Building a Pathway for Diversity, Equity and Belonging in STEAM

Beyond the Microscope Blog Post | January 21, 2021

by Aimee Khan, Communications Volunteer

Science, Technology, Engineering, Arts, and Mathematics (STEAM) education and career paths are often overlooked by people of color and women due to a lack of interest or belief in themselves. Without enough immersion and education opportunities, these minorities could forego the discovery of a lifelong passion. That is why Kids in Tech provides the knowledge and resources for these students to excel in a STEAM domain of their choosing and become future leaders in tech and science.

In 2009 according to a survey (Abiola A. Farinde, 2012), only 9.7% female and 14.9% black undergraduate students graduated with a STEM major. We expect today, more than a decade later, those statistics have risen, in part due to work from outreach organizations and afterschool programming.

As a woman in tech, I feel strongly about the inclusion of all races and backgrounds in STEAM education and enrichment. I experienced an undergraduate education in Chemical Engineering from UMass Amherst and was a member of the Minority Engineering Program (MEP) where I tutored many underrepresented minorities trying to earn an engineering degree. I found that what they most struggled with was confidence. They would know the answer but were too afraid to make the assertion that they were right. That caused them to stumble and doubt themselves. I believe that culture enforces those stereotypes that get into our subconscious mind, making us feel inferior or lesser if we are not like the majority. Therefore, not only are programs that encourage students to be exposed to STEAM topics useful, they ease them into having a strong intuition about these topics so they can develop the confidence they need to succeed.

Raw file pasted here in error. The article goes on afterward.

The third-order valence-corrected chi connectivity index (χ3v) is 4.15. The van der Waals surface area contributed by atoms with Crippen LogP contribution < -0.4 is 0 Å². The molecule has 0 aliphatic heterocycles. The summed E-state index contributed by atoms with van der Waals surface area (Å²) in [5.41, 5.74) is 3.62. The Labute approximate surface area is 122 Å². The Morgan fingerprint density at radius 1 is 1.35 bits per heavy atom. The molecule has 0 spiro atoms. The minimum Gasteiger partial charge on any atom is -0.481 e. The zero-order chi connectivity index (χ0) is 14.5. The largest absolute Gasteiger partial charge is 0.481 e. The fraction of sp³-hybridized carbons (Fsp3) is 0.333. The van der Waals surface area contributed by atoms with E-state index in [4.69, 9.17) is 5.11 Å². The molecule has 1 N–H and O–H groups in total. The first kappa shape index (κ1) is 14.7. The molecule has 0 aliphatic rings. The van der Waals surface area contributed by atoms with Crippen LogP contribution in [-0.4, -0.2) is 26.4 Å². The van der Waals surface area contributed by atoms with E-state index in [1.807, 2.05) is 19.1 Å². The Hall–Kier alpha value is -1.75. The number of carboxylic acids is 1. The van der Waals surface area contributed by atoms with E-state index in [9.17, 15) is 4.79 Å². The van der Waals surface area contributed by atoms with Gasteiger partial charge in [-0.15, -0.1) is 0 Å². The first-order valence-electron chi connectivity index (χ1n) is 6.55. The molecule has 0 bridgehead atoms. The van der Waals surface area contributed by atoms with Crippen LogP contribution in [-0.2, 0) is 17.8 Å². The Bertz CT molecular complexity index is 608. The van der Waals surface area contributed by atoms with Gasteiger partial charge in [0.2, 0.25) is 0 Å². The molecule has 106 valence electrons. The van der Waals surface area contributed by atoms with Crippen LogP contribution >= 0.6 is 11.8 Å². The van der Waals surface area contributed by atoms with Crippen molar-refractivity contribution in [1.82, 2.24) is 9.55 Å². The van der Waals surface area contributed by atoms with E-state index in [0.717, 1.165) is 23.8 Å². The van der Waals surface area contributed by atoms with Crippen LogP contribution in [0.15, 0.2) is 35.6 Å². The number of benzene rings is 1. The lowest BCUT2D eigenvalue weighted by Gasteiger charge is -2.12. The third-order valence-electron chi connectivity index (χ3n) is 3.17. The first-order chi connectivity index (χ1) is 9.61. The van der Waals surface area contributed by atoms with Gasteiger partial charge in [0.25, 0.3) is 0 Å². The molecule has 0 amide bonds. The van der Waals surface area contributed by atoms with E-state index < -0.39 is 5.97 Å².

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Path to diversity in STEM starts with education, opportunity

Beyond the Microscope | January 6, 2021

By Michaela Goss, Communications Volunteer

Just under half of K-12 schools nationwide have dedicated computer science curriculums, and that amount shrinks further for low-income students and students of color.

This is true for the majority of science, technology, engineering and mathematics (STEM) courses, too, as students from marginalized backgrounds are less likely to have dedicated STEM curriculum or advanced placement STEM courses available to them. According to the Kapor Center, a non-profit organization dedicated to making the field of technology more diverse, students from marginalized communities are offered advanced STEM courses at a rate 12 times lower than students in more affluent schools.

Simply having the opportunity to take an advanced computer science course increases the likelihood of students entering a computer science career or studying computer science should they attend higher education, according to the Kapor Center. Students need the opportunity to see themselves in STEM roles in order to pursue those career paths, and the lack of that opportunity demonstrates an unfortunately common obstacle in low-income schools.

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